In 2019, combining the observations from telescopes all around the Earth, the Event Horizon Telescope (EHT) collaboration published a photo of a supermassive black hole M87* with extremely high resolution. The shining donut-like structure comes from the radiation of the accretion flow around the black hole. The black hole swallows the light in the central region, creating a big shadow inside the donut. The EHT collaboration updates the same photo with more delicate structures two years later. The sweeping lines, showing the linear polarization orientation (electric vector position angles), transform the donut into a cruller. These first-ever images give the most direct evidence of black holes and reveal the magnetic fields outside M87*.
Besides rich information for astronomy and gravity, what else can we learn from those beautiful images? As particle physicists, we are fascinated by the idea that ultralight particles can accumulate outside the black hole. We realized that if ultralight axion exists and stays outside the black hole, they would make the cruller dance! Using the four days variations of the crullers, we can constrain the coupling between axion and photon to the previously unexplored region.
How to turn supermassive black holes into detectors for ultralight particles? It dates back to a thought experiment by Roger Penrose in 1969. Imagine someone throwing a rock into a fast-spinning black hole, and the stone has a certain chance to escape with a larger velocity than the previous. The additional energy it carries is taken from the rotation of the black hole. Now think about the particle-wave duality in quantum mechanics. We can replace the rock with a wave outside the spinning black hole. It can form a dense cloud by extracting energy and angular momentum from the black bole, called the superradiance mechanism. To make this process sufficiently fast, it requires the Compton wavelength of the boson to be comparable with the horizon size of the black hole. Thus supermassive black holes become natural detectors for ultralight particles!
Among different types of ultralight fields beyond the standard model of particle physics, axion is one of the most well-motivated candidates. Searching for the axion is among the top priorities in particle physics. It naturally appears in many fundamental theories with extra dimensions, like the string theory. Axion is also a perfect cold dark matter candidate. In the ultralight mass window, some small-scale problems of the galaxy can be potentially solved by those fields forming a core in the center.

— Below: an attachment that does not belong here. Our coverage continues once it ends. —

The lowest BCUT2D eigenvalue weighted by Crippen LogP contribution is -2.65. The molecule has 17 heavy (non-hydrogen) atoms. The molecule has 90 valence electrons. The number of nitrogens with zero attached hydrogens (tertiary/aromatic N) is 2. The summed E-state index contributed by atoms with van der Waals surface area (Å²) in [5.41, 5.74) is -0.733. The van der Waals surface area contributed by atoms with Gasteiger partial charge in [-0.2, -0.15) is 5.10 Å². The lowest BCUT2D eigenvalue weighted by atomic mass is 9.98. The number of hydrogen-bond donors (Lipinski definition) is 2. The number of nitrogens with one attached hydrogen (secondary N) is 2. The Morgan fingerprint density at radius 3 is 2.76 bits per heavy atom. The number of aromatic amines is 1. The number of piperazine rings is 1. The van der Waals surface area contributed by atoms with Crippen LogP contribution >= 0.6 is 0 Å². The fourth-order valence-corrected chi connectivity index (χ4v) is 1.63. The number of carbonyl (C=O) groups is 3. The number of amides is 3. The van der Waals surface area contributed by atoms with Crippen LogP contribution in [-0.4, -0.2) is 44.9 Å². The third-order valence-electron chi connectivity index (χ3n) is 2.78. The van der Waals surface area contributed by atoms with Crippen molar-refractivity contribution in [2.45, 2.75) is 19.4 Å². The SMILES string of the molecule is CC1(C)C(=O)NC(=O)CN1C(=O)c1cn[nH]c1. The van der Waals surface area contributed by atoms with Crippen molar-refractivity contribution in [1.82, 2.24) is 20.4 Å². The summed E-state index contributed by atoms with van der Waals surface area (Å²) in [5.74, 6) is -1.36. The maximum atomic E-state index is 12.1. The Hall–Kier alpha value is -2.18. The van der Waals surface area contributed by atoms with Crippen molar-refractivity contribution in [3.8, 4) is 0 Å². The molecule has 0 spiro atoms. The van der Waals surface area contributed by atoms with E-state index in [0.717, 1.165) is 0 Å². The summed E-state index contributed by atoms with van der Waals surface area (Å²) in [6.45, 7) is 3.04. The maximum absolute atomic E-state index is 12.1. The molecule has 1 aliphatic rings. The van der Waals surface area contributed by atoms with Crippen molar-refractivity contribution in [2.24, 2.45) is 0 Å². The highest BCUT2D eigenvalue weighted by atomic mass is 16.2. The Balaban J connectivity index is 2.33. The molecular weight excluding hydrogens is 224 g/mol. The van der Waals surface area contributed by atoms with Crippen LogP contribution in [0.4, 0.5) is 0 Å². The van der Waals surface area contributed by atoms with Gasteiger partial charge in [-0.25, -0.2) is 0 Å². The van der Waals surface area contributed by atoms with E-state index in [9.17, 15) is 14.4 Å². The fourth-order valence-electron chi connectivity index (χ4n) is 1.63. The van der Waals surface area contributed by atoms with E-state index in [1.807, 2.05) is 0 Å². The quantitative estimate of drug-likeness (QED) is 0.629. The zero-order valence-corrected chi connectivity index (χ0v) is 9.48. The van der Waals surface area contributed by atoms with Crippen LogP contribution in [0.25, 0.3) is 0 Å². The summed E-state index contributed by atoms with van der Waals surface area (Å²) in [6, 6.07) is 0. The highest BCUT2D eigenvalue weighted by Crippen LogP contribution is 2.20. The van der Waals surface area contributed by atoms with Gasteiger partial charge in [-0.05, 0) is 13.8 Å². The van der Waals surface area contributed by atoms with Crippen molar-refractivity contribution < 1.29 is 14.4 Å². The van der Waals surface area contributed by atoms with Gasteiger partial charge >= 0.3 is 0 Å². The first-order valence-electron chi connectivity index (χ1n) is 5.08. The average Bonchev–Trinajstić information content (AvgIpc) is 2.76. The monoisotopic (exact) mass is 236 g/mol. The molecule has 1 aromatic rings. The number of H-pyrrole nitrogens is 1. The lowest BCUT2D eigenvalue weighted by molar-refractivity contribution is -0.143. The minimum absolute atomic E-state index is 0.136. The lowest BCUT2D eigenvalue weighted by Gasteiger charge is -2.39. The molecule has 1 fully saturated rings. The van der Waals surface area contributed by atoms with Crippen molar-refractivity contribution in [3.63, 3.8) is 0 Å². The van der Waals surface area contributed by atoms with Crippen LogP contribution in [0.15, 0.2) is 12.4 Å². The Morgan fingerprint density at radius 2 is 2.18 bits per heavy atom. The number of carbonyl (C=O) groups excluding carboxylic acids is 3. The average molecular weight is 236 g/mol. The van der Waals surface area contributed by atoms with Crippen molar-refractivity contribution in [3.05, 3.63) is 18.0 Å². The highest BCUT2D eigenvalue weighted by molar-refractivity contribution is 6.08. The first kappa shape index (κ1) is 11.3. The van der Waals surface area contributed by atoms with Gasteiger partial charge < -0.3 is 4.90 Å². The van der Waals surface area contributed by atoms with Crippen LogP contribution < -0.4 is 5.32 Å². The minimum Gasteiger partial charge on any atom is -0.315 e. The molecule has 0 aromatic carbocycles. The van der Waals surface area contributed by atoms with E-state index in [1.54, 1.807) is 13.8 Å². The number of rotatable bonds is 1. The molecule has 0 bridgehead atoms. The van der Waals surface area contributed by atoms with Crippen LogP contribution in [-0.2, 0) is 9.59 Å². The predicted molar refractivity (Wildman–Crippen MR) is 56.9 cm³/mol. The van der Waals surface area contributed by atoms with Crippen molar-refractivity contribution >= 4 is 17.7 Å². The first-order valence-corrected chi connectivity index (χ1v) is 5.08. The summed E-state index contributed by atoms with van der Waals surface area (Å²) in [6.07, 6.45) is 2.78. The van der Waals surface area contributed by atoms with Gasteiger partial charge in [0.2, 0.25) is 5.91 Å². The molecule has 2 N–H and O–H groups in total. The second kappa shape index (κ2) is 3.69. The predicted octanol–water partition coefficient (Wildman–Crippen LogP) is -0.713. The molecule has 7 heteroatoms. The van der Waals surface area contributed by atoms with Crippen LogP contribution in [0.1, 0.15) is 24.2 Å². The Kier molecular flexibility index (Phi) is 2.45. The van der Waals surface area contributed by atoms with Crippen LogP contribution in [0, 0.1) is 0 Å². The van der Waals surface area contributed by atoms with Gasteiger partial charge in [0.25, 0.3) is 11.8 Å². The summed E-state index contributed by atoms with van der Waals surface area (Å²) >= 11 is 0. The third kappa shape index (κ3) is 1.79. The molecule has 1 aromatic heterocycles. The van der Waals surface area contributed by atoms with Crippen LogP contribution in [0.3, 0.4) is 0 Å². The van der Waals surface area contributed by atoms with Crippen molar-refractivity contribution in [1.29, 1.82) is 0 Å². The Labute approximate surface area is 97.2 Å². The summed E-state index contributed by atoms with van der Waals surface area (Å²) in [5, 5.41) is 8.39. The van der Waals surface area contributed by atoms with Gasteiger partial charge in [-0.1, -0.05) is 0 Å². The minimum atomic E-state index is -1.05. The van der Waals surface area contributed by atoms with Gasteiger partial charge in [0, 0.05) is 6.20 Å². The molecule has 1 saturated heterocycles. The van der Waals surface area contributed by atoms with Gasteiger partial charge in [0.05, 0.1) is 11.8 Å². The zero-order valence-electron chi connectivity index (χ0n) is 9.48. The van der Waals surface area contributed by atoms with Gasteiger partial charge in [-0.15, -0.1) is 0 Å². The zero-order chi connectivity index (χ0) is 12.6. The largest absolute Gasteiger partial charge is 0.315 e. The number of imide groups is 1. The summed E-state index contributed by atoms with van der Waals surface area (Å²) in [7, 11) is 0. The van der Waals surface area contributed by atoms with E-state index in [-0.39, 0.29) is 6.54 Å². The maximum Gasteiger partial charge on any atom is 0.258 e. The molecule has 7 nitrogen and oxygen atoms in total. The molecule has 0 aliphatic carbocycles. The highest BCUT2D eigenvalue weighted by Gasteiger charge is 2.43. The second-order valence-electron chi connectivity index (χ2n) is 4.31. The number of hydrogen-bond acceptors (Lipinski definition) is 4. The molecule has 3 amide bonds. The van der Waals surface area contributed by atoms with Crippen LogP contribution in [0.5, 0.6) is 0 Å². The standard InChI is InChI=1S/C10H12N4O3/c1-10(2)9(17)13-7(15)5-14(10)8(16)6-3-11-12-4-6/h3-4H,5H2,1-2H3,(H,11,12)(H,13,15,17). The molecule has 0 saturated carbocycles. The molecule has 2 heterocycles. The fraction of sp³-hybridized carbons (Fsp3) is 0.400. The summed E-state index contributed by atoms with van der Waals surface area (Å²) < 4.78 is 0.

Once the ultralight axion exists within the right mass window, a dense axion cloud and the center black hole form a bound state similar to the hydrogenic atom and being called the gravitational atom. Besides purely gravitational effects, the existence of axion can rotate the orientation of the linear polarization periodically as well, with a period between 5 to 20 days. The variations of the EVPA behave as a propagating wave along the bright photon ring, which the dance of the crullers has a particular pattern instead of a random walk by a drunken man.
Figure 1: Illustration of the polarized emission from a Kerr BH surrounded by an axion cloud, using IPOLE. Different colors on the electric vector position angles (EVPA) quivers, which range from red through to purple, represent the time variation of the EVPA in the presence of the axion-photon coupling. White quivers are the EVPAs when the axion field is absent. The intensity scale is normalized so that the brightest pixel is unity.
The EHT's polarimetric measurements provide the spatial distribution of the linear polarization orientations for four days, precisely the information we need to search for axion. Embedding the axion-induced birefringence into the radiative transfer code IPOLE, we simulated a movie of black hole images with oscillating linear polarization orientations at each point of the sky plane. To suppress the turbulent variations of the accretion flow, we introduced a novel analysis strategy where the difference between two sequential are used as observables to constrain the axion-induced EVPA variations. A much larger parameter space can be probed with more detailed data provided in the future, especially the more sequential time observation and better spatial resolutions.
Figure 2: Our constraints on dimensionless axion-photon coupling c from the EHT polarimetric observations of SMBH M87* are shown. The black hole spin aJ is assumed to be 0.99 or 0.80. The latter case corresponds to a smaller mass window, overlapping with aJ = 0.99 cases in the lower mass region. The gray band at the bottom represents the uncertainty from the five different EVPA reconstruction methods. Previous bounds on axion-photon coupling are shown for comparison.
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